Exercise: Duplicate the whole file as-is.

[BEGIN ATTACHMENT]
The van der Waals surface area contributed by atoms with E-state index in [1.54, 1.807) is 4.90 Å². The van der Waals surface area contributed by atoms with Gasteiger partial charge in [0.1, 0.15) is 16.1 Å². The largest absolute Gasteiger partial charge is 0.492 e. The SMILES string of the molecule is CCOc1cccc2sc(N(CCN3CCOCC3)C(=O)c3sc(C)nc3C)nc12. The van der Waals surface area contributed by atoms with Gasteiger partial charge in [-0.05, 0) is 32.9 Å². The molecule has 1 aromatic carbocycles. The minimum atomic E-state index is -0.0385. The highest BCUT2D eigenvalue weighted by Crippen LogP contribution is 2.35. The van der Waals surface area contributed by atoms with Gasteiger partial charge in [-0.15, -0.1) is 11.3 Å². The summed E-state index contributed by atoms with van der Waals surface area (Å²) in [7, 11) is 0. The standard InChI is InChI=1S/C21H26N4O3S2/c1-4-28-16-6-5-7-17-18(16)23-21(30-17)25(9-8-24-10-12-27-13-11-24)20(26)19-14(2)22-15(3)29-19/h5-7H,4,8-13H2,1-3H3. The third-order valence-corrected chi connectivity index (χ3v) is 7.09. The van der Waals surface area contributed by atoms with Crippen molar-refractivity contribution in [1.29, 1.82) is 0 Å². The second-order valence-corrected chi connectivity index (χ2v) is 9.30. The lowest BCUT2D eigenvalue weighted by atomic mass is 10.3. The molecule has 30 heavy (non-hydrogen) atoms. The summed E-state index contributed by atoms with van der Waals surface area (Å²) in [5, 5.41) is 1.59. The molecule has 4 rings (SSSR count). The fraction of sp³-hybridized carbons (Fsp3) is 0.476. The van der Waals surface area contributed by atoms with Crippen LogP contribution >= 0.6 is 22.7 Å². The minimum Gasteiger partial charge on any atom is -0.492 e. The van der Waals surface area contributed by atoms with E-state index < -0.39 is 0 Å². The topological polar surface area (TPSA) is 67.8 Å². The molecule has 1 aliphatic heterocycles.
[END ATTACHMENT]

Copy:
The van der Waals surface area contributed by atoms with E-state index in [1.54, 1.807) is 4.90 Å². The van der Waals surface area contributed by atoms with Gasteiger partial charge in [0.1, 0.15) is 16.1 Å². The largest absolute Gasteiger partial charge is 0.492 e. The SMILES string of the molecule is CCOc1cccc2sc(N(CCN3CCOCC3)C(=O)c3sc(C)nc3C)nc12. The van der Waals surface area contributed by atoms with Gasteiger partial charge in [-0.05, 0) is 32.9 Å². The molecule has 1 aromatic carbocycles. The minimum atomic E-state index is -0.0385. The highest BCUT2D eigenvalue weighted by Crippen LogP contribution is 2.35. The van der Waals surface area contributed by atoms with Gasteiger partial charge in [-0.15, -0.1) is 11.3 Å². The summed E-state index contributed by atoms with van der Waals surface area (Å²) in [7, 11) is 0. The standard InChI is InChI=1S/C21H26N4O3S2/c1-4-28-16-6-5-7-17-18(16)23-21(30-17)25(9-8-24-10-12-27-13-11-24)20(26)19-14(2)22-15(3)29-19/h5-7H,4,8-13H2,1-3H3. The third-order valence-corrected chi connectivity index (χ3v) is 7.09. The van der Waals surface area contributed by atoms with Crippen molar-refractivity contribution in [1.29, 1.82) is 0 Å². The second-order valence-corrected chi connectivity index (χ2v) is 9.30. The lowest BCUT2D eigenvalue weighted by atomic mass is 10.3. The molecule has 30 heavy (non-hydrogen) atoms. The summed E-state index contributed by atoms with van der Waals surface area (Å²) in [5, 5.41) is 1.59. The molecule has 4 rings (SSSR count). The fraction of sp³-hybridized carbons (Fsp3) is 0.476. The van der Waals surface area contributed by atoms with Crippen LogP contribution >= 0.6 is 22.7 Å². The minimum Gasteiger partial charge on any atom is -0.492 e. The van der Waals surface area contributed by atoms with E-state index < -0.39 is 0 Å². The topological polar surface area (TPSA) is 67.8 Å². The molecule has 1 aliphatic heterocycles.